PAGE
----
hazard; adjustable trickle charging of a
deeply discharged battery reduces risk of
damage; constant current charging that
changes to constant voltage charging as
the battery voltage reaches its final value;
reduction of charge voltage to a lower float
voltage level when the battery is fully
charged; and charging time limits can be
set when operating from a DC voltage
source.
䡲 integrated buck-boost controller allows
VIN to be above, below or equal to VBAT
䡲 supports lead-acid and lithium-ion
batteries
䡲 6–80 V VIN and 1.3–80 V VBAT
The LT8490 can be powered by a solar
panel or any DC voltage source. For a
particular battery voltage, a wide range of
solar panel types can be used, as the
panel voltage can be lower or higher than
the battery voltage. The LT8490 accepts
panel inputs from 6 V to a maximum (cold
temperature) open circuit voltage of 80 V;
a range corresponding to 16 to 96 seriesconnected solar cells.
Since the power stage is external, it can
be optimized for the application. Charge
current limits (and input current limit when
a DC voltage source is used) can be
configured as needed.
True maximum power point tracking
When operating from a solar panel, the
LT8490 maintains the panel voltage at the
panel’s maximum power point (Figure 1).
Even during partial shade conditions,
when more than one local maximum
power point appears (an effect of bypass
diodes inside the solar panel), the LT8490
detects and tracks the true maximum.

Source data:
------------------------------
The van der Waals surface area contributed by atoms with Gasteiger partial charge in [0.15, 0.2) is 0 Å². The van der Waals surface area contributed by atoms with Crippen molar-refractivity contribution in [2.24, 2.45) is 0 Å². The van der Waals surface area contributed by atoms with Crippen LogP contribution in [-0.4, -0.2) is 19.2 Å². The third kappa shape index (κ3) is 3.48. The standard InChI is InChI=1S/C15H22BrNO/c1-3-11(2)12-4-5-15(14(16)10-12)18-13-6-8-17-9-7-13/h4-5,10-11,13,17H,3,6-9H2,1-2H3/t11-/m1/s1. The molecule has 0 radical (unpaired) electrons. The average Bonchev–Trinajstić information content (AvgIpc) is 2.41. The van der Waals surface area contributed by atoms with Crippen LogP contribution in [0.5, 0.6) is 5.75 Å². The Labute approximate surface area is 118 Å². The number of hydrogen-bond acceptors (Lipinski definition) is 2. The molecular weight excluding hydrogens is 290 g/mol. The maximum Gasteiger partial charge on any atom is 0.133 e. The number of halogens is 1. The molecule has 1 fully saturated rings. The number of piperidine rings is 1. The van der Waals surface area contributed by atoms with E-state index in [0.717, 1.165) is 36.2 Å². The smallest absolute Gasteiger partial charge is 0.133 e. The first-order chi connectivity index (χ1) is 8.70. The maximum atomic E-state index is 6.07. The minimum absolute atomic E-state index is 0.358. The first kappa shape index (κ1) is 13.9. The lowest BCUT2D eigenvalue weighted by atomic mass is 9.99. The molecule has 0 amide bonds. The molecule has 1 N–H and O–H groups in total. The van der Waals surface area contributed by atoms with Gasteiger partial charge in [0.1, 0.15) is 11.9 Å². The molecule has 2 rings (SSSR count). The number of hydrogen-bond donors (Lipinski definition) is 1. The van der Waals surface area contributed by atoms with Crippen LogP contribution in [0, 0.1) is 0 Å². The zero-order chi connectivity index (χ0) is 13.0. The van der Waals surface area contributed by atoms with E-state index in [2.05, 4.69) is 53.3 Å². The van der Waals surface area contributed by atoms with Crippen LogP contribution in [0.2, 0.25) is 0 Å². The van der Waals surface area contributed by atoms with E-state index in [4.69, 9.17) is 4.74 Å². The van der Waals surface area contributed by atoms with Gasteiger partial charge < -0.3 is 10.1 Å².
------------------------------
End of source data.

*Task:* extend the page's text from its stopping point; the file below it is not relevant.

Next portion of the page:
Figure 2 shows the P-V curves for a
common 60-cell 250 W panel under two
different lighting conditions. The
maximum power point (200W) occurs at
downfall of traditional MPPT functions
found in a number of controllers, for they
follow the initial 25 V/200 W peak as it
shifts to 32 V/63 W. In contrast, the
LT8490 finds the true MPP at 16 V/128
W, yielding an additional 65 W from the
panel. It does this by measuring the entire
power curve of the panel at regular
intervals and locating the true maximum
power peak at which to operate. In this
case, more than twice as much charge
power is extracted, with even greater gains
possible in other shade conditions.
Figure 3: Solar panel shaded in top right corner
25 V when the panel is fully illuminated.
In partial shade (see Figure 3), the
available power at a 25 V panel voltage
drops to 50 W, with the new true
maximum power point (128 W)
appearing at 16 V. Note that the original
25 V/200 W power peak actually moves
to a local maximum ~32 V/63 W.
This dual local maximum effect is the
Conclusion
The LT8490 is a full-featured true MPPT
charge controller that can operate from a
solar panel or a DC voltage source with a
voltage range from 6V to 80V, charging
lead-acid or lithium batteries from 1.3V to
80V. The power stage is easily configured
by selecting four MOSFETs and an
inductor, allowing the charger to operate
with VIN above, below or equal to the
battery voltage. All necessary functions are
included, with built-in battery charging
algorithms and MPPT control, requiring no
firmware development.
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Issue 8 2014 Power Electronics Europe